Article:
January 3rd, 2017
If there was ever a time we needed a short, no-wind, downhill day, today was that time. Dani ended up following me down the food-poisoning path last night, so we weren’t in the best of moods when we woke up.
We started very slowly. We didn’t seem to be actively suffering as much this morning (i.e., we weren’t making frequent trips to the restroom), but our bodies seriously ached. We both felt lethargic and struggled to get moving. Doing small tasks to prepare to go was exhausting and required many breaks of lying down completely still. We had also completely lost our appetites, something that anyone who knows us knows is as common as Halley’s Comet, but forced ourselves to eat a tiny banana to have some small amount of energy for the ride.
Eventually we got ourselves out of bed and packed our things. We left around 11am, or about 3 hours later than normal.
But we were fortunate. Today was always going to be a short day, just 20 miles, and knowing that was a big reason we were able to convince ourselves to get on our bikes. But what we didn’t know is that pretty much the entire ride was downhill. Good steep downhill too. We covered the first fifteen miles in about 50 minutes, and for long stretches, we didn’t even have to pedal.
Which was a good thing, because when we DID have to pedal, my legs felt like they were about to fall off. Maybe that had something to do with throwing up (or otherwise expelling) everything I had eaten in the previous 24-48 hours.
In any case, we made great time to Tad Lo, getting here around 12:20p. We had to find a place to sleep, and we were quickly sold on a guesthouse with cute rooms and a PORCH with HAMMOCKS for $8.50.
Then we lay in the hammocks for an hour or so.
At this point we felt like we had to go exploring, both because we came here to check out the waterfalls in town and because no matter how we were feeling, we really had to eat something.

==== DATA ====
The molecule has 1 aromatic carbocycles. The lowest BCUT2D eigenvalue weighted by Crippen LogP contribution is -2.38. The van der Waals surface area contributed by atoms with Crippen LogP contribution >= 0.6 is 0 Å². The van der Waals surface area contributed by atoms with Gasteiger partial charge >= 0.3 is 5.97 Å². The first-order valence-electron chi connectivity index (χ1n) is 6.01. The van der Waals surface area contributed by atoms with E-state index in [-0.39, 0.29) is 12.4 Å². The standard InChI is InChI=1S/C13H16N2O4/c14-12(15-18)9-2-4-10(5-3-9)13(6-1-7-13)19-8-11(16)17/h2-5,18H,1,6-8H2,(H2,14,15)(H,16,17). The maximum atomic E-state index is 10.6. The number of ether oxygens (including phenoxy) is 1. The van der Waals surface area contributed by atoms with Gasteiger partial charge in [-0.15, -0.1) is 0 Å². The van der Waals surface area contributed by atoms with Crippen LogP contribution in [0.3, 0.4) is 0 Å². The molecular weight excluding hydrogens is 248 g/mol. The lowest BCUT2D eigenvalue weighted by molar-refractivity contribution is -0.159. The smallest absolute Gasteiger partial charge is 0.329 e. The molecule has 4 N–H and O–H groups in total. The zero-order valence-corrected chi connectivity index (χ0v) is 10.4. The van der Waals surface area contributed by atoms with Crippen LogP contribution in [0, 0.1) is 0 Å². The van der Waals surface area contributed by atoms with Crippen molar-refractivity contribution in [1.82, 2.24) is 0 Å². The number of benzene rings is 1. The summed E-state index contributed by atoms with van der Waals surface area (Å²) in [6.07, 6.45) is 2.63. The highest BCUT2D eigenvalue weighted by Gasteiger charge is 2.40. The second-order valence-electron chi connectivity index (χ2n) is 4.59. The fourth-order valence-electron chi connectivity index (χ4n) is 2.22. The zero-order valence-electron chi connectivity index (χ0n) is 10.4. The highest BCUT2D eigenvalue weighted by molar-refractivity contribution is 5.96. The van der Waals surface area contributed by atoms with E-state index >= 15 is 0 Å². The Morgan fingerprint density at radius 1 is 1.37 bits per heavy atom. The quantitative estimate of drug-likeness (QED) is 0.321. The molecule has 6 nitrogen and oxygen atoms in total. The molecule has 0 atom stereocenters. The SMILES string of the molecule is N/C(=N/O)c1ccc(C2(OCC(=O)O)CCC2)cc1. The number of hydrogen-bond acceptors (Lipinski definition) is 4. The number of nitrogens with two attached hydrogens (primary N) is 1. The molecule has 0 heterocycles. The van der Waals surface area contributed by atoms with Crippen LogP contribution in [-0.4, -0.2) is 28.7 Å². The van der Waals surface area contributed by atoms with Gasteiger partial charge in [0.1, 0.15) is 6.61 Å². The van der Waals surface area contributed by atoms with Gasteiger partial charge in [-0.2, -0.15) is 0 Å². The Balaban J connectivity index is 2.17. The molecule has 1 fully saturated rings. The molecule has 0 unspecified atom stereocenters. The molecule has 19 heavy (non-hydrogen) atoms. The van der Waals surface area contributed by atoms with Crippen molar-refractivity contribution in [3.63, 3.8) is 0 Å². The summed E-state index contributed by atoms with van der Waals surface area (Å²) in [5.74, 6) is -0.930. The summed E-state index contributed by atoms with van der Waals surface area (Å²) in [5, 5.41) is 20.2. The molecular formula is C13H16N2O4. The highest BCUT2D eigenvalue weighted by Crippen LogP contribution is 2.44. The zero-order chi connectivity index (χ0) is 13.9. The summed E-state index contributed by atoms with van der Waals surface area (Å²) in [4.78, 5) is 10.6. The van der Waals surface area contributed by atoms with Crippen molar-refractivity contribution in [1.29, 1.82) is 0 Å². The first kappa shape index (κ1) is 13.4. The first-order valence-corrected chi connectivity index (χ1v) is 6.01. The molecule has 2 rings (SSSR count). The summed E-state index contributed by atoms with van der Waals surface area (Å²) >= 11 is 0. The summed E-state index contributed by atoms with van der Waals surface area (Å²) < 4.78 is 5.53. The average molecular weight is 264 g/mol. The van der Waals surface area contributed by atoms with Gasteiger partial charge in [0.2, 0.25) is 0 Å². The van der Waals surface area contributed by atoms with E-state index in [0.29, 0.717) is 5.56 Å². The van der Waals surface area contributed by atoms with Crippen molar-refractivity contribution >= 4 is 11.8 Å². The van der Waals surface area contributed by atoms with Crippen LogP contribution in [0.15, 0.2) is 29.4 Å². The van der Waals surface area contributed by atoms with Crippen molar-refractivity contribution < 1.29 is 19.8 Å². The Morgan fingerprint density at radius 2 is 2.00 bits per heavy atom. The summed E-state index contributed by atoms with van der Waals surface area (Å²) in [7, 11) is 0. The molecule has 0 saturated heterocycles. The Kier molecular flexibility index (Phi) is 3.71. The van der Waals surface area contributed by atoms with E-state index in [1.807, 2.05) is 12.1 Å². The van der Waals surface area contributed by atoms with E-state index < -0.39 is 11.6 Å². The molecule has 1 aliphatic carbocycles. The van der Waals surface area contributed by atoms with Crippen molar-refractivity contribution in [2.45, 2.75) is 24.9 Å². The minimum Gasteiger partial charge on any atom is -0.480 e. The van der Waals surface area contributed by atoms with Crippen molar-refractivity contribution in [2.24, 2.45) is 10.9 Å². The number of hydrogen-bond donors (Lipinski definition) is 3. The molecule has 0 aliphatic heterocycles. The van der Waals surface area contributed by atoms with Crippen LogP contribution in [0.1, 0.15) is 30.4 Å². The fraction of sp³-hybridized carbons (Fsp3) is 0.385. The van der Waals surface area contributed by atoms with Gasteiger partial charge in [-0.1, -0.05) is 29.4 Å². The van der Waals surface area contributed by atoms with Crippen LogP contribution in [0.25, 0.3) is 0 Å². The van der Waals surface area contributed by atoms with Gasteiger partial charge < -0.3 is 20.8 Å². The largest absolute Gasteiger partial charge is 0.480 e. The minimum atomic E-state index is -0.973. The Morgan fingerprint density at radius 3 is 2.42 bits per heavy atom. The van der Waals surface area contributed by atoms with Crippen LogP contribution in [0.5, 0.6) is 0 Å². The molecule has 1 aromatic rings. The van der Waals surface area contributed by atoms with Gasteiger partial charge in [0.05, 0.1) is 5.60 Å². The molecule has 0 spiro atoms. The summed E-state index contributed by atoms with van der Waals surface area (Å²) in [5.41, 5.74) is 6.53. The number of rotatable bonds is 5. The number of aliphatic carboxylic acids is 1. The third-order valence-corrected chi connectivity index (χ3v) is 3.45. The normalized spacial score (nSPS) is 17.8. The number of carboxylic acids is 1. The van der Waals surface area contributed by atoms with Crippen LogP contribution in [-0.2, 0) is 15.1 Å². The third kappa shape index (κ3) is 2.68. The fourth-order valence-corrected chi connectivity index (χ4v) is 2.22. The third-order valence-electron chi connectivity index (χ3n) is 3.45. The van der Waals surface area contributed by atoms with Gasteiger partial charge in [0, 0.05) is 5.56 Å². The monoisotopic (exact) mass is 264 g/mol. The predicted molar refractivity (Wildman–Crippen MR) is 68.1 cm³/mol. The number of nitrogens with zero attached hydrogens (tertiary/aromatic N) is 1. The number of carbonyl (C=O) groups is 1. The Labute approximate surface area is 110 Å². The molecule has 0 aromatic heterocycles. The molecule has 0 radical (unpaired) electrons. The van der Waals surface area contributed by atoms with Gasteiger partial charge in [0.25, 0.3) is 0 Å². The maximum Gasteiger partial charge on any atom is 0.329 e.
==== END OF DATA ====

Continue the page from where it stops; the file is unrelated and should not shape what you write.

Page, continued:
So we decided that if we were leaving our happy place, we might as well see some of the waterfalls the town is named for (I might be wrong about this, but I’m pretty sure “Tad” means waterfall Lao). We crawled out of the hammocks, got ourselves together, and walked for about twenty minutes to the southern Tad Lo falls. Longest twenty minutes ever. They were nice, and to our chagrin, they were swimmable. It looked like nice swimming too. But neither of us had our suits (Dani asked if we should wear them, and I confidently said no), and even if we did, I don’t think we would have felt up for swimming anyway.
So we walked down a little path from the falls that let us out at Tad Lo Lodge, the swankiest place in town. We didn’t really enjoy the milieu, but we liked the deck overlooking the river, and we were wary of food in general, so we thought swanky was a safe bet. Also, pro tip: we saw this in Costa Rica too, but if you go to a touristy-type swanky place in foreign country and then order traditional food of said country, the price is actually pretty reasonable. So our meals were about a third as expensive as the western food on the menu.
But, we were both feeling so queasy that, for the first time in my memory, neither of us finished our food. Dani has instilled in me a strong “clean plate club” ethic. But today we just couldn’t. Ugh.
After lunch, we walked back to our hotel and got back into the hammocks, lazily looking out on a field where a family herded their cattle.
After a few more hours, we felt a little better, so we decide to venture out once again. We walked across the river, checked out the northern falls, and stopped in at a cute little guesthouse for a fruit smoothie and an vegetable omelet sandwich.
Then we made it back to the hotel for the night, watched a movie on our laptop (sick day! And Dani let me choose, so obviously it was a Disney movie), and hunkered down for bed just before 9p.
Tomorrow is a long day for us. 55 miles, and I don’t think we’ll have the same downhill luck. But we have a plane to catch the next day, so we don’t really have any option except to make it. So hopefully a few meals and another good night of sleep will carry us through.